When you're in the market to buy plastic sheets, it's likely you're going to come across acrylic. Acrylic sheets are a big point of focus for those who like to experiment with laser cutting or want take advantage of their versatility for thermoforming. Acrylic sheets come in either cast acrylic and extruded acrylic variations. In this article, we will explore what kind of acrylic sheets work the best for laser cutting, and what the differences between these two sheet types are.
How to Tell the Difference Between Extruded and Cast Acrylic?
Cast and extruded acrylic look the same when side by side. While both extruded and cast acrylic can come with plastic film masking, typically, if your plastic is paper-masked it is a good indication that it is cast acrylic.
A lot of colored acrylics tend to be cast acrylic because it's easier to add color to cast compared to extruded. Conversely, mirrored acrylics are pretty much extruded-exclusive. Every acrylic on Forged Acrylics is labeled as either "cast" or "extruded" but most of the acrylic we carry is cast.
What is Extruded Acrylic?
Extruded acrylic sheets are an affordable option that many people use for its convenience, extruded-exclusive colors, and the opportunity to save money. It is uniquely made with a process involving rollers. The liquid is moved through the rollers to add texture after a heating process. Over time, the sheet is formed.
This kind of acrylic sheets are favored because of their low price. Anyone working on a budget will likely benefit from these depending on what they are making. Extruded acrylics also have a high level of clarity and are considered to be fairly durable. Extruded acrylic sheets can be used for laser cutting, but they are not very good at being laser engraved because the results are grainy and lack contrast.
What is Cast Acrylic?
Cast acrylic is the holy grail for laser cutting, laser engraving CNC machining and thermoforming applications. It's the most popular kind of sheet specifically because of its higher-than-average quality. It is made using methyl methacrylate monomer liquid in a mold. After the liquid fills the mold, warm water is used to start the polymerization process.
It's more durable and can provide an impressive clarity that suites laser cutting, laser engraving, or CNCing. It is also known for its impressive thermal stability that makes it easy to work with. Unlike extruded acrylic sheets, cast acrylic sheets come with a higher degree of variation in overall thickness due to the mold making process.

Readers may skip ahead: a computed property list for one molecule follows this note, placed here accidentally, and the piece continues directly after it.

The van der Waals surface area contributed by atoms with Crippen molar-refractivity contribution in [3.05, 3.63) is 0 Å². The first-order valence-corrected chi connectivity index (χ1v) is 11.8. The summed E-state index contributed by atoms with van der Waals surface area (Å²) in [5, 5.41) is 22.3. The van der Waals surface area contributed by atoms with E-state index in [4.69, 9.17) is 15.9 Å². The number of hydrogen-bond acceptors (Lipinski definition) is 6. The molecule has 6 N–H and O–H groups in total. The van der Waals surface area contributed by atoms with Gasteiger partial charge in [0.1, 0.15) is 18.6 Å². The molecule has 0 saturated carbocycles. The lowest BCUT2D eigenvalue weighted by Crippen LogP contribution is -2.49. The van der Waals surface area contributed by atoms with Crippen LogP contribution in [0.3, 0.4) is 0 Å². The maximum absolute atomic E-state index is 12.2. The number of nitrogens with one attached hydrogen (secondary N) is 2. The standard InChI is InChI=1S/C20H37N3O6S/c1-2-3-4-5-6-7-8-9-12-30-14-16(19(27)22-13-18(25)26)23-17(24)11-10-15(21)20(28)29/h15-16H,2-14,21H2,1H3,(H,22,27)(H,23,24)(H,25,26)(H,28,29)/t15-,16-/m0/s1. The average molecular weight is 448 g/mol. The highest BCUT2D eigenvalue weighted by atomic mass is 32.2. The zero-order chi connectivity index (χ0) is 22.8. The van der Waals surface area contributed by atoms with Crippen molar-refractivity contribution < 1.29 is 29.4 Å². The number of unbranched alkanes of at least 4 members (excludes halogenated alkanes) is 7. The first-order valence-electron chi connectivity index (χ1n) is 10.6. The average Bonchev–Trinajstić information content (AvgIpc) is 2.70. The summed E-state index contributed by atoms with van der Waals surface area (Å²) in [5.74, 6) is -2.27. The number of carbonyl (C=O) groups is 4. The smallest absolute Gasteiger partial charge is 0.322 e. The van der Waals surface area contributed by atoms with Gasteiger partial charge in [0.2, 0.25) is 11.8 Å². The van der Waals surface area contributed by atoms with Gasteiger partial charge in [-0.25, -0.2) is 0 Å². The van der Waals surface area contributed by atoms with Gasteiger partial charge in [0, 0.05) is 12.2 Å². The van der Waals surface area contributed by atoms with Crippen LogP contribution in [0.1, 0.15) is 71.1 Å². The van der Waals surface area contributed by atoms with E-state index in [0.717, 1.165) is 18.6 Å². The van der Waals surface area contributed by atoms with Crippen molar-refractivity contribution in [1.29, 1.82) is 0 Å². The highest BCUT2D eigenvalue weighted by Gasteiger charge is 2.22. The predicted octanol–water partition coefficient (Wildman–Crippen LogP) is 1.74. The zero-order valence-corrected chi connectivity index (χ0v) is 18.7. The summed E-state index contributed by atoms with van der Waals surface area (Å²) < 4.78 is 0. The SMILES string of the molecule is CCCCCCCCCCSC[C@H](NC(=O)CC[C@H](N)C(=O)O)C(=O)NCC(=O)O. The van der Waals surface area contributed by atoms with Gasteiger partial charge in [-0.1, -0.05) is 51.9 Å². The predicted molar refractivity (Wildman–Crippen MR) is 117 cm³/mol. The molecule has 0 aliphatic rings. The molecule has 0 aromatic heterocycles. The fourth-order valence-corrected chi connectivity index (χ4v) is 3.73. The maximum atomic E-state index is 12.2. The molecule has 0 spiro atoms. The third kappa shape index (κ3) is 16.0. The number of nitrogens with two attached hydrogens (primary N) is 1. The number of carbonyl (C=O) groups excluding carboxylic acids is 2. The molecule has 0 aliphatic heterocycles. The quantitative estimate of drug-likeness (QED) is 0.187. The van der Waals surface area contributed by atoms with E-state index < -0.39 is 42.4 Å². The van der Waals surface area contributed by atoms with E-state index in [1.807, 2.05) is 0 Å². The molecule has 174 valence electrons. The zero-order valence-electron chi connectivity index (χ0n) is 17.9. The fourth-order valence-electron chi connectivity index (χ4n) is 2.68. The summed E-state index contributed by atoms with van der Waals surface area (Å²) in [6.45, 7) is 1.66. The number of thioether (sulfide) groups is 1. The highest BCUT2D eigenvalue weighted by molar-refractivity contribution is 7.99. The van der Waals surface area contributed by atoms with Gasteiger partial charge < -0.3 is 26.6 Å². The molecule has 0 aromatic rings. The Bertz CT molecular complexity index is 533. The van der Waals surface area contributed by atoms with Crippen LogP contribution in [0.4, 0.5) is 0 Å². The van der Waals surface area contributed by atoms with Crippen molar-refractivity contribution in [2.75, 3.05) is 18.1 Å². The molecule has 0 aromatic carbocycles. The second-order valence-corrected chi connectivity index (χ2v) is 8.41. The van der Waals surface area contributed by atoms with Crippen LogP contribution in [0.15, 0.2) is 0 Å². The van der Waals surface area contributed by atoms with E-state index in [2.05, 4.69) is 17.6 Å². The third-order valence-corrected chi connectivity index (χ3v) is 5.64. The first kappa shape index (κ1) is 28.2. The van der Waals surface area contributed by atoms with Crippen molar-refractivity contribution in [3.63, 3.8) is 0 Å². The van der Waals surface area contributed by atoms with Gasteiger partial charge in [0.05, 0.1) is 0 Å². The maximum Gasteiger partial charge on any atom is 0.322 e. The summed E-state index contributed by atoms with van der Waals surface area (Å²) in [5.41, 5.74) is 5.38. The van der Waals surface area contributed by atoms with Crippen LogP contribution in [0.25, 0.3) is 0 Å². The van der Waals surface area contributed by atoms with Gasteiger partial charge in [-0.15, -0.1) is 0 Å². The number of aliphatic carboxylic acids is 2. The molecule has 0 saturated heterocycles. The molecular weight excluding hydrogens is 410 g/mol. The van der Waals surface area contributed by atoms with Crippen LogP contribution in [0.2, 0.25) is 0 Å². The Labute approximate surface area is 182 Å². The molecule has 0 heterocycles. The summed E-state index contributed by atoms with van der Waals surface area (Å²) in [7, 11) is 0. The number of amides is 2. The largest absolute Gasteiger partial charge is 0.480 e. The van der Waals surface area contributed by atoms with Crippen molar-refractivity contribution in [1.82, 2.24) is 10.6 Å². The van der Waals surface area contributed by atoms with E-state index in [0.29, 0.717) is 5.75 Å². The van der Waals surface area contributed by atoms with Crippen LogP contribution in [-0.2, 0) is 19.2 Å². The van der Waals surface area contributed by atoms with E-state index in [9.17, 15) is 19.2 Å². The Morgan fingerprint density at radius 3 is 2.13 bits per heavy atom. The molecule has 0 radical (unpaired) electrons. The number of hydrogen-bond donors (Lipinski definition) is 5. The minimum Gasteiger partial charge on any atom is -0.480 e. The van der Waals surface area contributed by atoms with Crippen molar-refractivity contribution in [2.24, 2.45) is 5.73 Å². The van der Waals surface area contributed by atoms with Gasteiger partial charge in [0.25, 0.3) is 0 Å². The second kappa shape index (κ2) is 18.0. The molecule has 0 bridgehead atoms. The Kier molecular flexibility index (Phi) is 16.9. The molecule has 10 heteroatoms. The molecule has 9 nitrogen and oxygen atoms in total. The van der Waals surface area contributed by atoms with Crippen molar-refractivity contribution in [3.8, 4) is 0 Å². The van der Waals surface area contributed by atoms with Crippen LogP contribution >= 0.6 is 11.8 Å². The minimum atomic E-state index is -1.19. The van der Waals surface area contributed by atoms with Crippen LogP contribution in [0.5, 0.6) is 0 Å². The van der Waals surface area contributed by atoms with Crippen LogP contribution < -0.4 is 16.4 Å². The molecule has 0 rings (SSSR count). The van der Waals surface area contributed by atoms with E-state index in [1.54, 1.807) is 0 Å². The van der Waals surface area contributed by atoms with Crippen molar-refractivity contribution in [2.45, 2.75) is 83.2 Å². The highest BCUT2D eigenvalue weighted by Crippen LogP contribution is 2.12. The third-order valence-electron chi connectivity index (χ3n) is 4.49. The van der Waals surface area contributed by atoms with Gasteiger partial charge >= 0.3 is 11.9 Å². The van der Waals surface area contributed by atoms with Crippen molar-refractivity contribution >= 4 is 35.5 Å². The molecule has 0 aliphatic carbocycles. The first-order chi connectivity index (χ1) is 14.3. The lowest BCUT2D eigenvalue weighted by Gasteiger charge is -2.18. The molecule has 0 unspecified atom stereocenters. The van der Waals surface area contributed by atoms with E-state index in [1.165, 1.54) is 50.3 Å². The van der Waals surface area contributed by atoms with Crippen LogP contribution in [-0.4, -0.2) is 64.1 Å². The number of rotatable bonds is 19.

Typically, cast acrylic is paper masked rather than film masked and every cast acrylic sheet sold by Forged Acrylics will be paper masked.
Why is Cast Acrylic Better than Extruded?
In general, cast acrylic is going to be your go-to plastic for most applications. It is created using high-quality materials and is known for its above-average performance. People value its exceptional clarity and durability. Though it does come at a higher price point, it is often considered to be well worth the extra money for most projects.
Cast acrylic is an ideal laser cutting material because it laser engraves significantly better than extruded does. Where extruded acrylic engraves with a grainy blotchy texture, cast acrylic has a cleaner frost look with a higher contrast praised for its consistency. When laser cut, the heat creates nice flame-polished edges..
Extruded acrylic is less than ideal for laser engraving, but is acceptable for laser cutting purposes if you don't intend on engraving it.
|Usage||Extruded Acrylic||Cast Acrylic|
|Heat Bending||✔️ 🥈||✔️ 🥇|
Any time that you are looking to improve your laser cutting process, you can always benefit from better materials. While extruded acrylic is favored by some for its low price tag, cast acrylic is well worth the investment and offers great and consistent results. If you are looking for the chance to explore cast acrylic, but are not sure where to start, try the Forged Acrylics Cast Acrylic Variety Sampler Pack.
Want to see the plastics in action? See the side by side acrylic showdown from Youtuber Maker Experiment: